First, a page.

Consistent with the spirit of Jefferson’s account, this is still an empirical matter. It is an open scientific question whether this goal will be achieved and for which conditions. It is also a goal that meaningfully aligns with the research agenda of biological psychiatry and frameworks such as the RDoC. And it reminds us that the question of the neurobiological basis of psychopathology cannot be divorced from a broader neuroscientific understanding of the brain-behavior relationship.”
I end with some reflections on whether the assertion that mental disorders are brain disorders may simply be an aspiration (or an assumption) that one day we will describe, explain, and understand mental disorders using the language of neuroscience, with no restrictions on the shape and form this language may take in the future.
“… the development of computational psychiatry is reflective of the theoretical evolution of neuroscience. In some ways perhaps, the issue of “mental disorder” versus “brain disorder” comes down to the language of psychology – ordinary as well as clinical – versus the language of neuroscience, and the degree to which the former can be expressed in the latter. In the past, neuroscience has been limited by methods available (e.g., structural and functional neuroimaging), but the embrace of complex systems, network theories, and computational approaches opens up new possibilities of translation. Such a neuroscience would have to meaningfully tackle mental phenomena such as consciousness, intentionality, agency, and normativity, and we are not quite there yet. The fundamental motivation behind “mental disorders are brain disorders” may be something as simple as: one day we will describe, explain, and understand mental disorders using the language of neuroscience. The key limitation is that it cannot simply be assumed that this scientific undertaking will be successful. The relationships may be far too complex to be tractable – we only have to look to genetics to appreciate that – and neither confidence nor faith will serve us well. Jefferson’s work is a powerful reminder that a metaphysical commitment to physicalism is not an adequate justification for us to call mental disorders as brain disorders. There are several ways in which a better justification might be worked out; Jefferson offers a justification based on realization and sufficiency, and I’ve offered answers of my own to the justification question, but we are united in the sentiment that an empirical demonstration is necessary. Neuroscience has to actually deliver the goods and show us the receipts.”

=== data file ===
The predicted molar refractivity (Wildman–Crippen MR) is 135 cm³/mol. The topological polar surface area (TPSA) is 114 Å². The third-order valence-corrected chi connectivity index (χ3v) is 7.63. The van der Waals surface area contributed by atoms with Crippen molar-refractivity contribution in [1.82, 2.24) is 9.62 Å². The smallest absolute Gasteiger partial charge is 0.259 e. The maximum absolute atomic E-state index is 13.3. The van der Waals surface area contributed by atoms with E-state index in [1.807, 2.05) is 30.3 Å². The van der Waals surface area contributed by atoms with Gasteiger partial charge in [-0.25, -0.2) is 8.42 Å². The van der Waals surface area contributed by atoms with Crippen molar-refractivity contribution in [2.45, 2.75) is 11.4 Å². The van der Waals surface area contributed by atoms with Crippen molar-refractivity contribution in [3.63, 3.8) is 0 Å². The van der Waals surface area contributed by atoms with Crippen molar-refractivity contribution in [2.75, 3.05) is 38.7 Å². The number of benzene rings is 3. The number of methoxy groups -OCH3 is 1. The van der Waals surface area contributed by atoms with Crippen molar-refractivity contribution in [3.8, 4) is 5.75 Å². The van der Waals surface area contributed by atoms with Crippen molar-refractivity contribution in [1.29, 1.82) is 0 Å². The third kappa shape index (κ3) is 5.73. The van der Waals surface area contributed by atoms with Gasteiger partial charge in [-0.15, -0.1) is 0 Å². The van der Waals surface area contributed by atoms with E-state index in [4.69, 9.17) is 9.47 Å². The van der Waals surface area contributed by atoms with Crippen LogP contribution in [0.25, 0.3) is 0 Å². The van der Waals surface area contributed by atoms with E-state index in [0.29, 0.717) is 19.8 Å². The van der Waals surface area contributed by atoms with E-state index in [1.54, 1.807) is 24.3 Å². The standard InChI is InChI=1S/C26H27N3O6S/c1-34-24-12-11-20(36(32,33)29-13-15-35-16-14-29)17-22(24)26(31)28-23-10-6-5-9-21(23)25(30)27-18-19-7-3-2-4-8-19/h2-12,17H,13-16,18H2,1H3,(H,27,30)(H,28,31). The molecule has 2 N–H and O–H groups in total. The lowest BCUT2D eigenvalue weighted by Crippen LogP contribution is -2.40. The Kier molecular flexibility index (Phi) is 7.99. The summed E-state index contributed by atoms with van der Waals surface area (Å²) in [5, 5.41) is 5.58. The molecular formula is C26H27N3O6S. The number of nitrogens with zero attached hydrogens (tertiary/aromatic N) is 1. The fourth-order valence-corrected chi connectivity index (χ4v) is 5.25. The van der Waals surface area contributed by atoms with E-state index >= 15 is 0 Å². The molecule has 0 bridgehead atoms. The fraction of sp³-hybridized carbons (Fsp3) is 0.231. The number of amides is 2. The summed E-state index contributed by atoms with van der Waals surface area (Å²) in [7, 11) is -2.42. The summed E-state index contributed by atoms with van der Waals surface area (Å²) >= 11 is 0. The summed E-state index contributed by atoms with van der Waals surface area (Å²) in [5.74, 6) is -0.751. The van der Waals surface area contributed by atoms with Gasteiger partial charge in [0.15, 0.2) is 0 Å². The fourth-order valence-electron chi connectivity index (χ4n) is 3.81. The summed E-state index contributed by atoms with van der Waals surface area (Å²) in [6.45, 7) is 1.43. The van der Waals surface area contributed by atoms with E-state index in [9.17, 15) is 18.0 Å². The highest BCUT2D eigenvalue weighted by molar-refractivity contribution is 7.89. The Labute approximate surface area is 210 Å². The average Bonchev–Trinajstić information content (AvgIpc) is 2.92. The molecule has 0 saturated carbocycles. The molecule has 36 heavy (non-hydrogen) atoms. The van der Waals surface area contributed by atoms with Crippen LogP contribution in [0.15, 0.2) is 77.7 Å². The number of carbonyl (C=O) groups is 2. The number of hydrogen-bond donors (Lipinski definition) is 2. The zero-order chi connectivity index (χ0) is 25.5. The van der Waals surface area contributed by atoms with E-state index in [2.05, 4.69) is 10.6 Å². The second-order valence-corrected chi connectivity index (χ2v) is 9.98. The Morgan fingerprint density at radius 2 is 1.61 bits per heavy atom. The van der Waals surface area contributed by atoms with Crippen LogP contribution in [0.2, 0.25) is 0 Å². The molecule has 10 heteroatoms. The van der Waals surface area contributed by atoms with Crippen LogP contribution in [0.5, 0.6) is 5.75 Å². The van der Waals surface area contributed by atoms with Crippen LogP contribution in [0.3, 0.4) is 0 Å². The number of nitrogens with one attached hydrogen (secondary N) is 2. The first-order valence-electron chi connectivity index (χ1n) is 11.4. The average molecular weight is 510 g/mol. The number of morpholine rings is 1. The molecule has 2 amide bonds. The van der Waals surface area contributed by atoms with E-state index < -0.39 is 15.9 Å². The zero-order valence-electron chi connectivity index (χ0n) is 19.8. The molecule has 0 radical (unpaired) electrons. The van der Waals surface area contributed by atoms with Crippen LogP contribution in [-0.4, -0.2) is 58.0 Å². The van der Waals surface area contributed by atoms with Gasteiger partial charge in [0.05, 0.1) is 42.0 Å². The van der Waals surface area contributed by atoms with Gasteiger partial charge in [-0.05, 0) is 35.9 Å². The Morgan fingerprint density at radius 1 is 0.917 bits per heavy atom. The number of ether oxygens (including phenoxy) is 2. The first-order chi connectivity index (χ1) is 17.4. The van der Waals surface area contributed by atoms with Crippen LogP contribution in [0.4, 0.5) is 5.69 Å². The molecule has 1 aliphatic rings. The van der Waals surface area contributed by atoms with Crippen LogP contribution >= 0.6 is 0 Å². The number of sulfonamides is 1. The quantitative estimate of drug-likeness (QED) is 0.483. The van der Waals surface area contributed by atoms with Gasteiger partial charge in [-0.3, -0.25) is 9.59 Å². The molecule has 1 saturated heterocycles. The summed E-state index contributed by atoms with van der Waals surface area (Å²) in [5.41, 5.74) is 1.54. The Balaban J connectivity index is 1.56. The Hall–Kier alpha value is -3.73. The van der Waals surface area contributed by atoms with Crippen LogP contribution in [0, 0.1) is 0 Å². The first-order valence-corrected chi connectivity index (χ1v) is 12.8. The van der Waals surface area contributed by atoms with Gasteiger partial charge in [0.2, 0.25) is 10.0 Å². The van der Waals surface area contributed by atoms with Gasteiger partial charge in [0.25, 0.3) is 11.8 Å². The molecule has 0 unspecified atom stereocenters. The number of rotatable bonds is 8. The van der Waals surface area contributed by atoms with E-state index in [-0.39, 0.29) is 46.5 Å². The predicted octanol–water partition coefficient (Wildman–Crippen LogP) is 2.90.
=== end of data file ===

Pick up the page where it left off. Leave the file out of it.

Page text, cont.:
This, in my opinion, is the crux of the mental-disorders-are-brain-disorders project: a psychiatric disorder can be said to be a brain disorder if there are empirically identifiable systematic brain differences associated with it and these associations are contextualized within a scientifically robust theoretical understanding of the relationship between brain and behavior.
P.S. The “entangled” in the title is borrowed from Luiz Pessoa’s 2022 book The Entangled Brain. “Entangled” refers to the dynamic and highly context-dependent interactions of different brain regions. Pessoa understands the brain as a complex system where organizational relationships and dynamic interactions lead to novel collective properties.